When scientists use the idea of parsimony, it only has meaning in a very specific context of inquiry. A number of background assumptions are required for parsimony to connect with plausibility in a particular research problem. The reasonableness of parsimony in one research context may have nothing to do with its reasonableness in another. It is a mistake to think that there is a single global principle that spans diverse subject matter.[15]

As a methodological principle, the demand for simplicity suggested by parsimony cannot be generally sustained. Parsimony cannot help toward a rational decision between competing explanations of the same empirical facts. One problem in formulating an explicit general principle is that complexity and simplicity are perspective notions whose meaning depends on the context of application and the user’s prior understanding. In the absence of an objective criterion for simplicity and complexity, parsimony itself does not support an objective epistemology.[14]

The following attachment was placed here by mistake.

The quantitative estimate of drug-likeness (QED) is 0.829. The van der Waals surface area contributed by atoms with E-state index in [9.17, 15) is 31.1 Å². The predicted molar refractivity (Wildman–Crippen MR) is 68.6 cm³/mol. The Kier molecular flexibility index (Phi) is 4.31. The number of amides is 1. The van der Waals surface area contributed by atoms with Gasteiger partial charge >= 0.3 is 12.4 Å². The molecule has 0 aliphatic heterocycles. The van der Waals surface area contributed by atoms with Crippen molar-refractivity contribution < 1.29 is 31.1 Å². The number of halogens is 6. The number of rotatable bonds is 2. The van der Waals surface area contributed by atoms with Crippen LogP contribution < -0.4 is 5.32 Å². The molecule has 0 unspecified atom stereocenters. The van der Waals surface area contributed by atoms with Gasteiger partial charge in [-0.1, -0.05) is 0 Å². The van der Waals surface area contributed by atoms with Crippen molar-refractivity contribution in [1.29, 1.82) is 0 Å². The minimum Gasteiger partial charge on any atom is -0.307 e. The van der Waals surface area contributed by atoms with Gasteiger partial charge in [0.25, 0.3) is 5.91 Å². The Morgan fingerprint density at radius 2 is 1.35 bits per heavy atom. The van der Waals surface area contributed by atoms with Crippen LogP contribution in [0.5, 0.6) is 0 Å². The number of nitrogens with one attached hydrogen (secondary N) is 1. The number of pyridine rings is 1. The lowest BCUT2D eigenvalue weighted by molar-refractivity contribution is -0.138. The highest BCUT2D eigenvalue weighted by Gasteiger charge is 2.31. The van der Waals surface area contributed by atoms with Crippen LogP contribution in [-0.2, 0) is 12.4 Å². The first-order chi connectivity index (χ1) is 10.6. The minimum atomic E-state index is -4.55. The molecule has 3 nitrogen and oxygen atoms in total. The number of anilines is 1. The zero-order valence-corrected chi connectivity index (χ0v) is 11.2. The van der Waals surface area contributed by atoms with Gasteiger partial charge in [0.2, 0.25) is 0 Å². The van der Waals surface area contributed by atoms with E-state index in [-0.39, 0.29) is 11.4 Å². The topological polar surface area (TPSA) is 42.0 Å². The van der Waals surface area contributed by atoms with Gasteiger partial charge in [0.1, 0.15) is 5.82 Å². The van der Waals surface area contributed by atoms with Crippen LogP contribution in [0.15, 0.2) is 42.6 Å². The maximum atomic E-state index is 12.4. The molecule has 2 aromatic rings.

The problem of deciding between competing explanations for empirical facts cannot be solved by formal tools. Simplicity principles can be useful heuristics in formulating hypotheses, but they do not make a contribution to the selection of theories. A theory that is compatible with one person’s world view will be considered simple, clear, logical, and evident, whereas what is contrary to that world view will quickly be rejected as an overly complex explanation with senseless additional hypotheses. Parsimony, in this way, becomes a “mirror of prejudice.”[14]

It has been suggested that parsimony is a widely accepted example of extraevidential consideration, even though it is entirely a metaphysical assumption. There is little empirical evidence that the world is actually simple or that simple accounts are more likely than complex ones to be true.[16]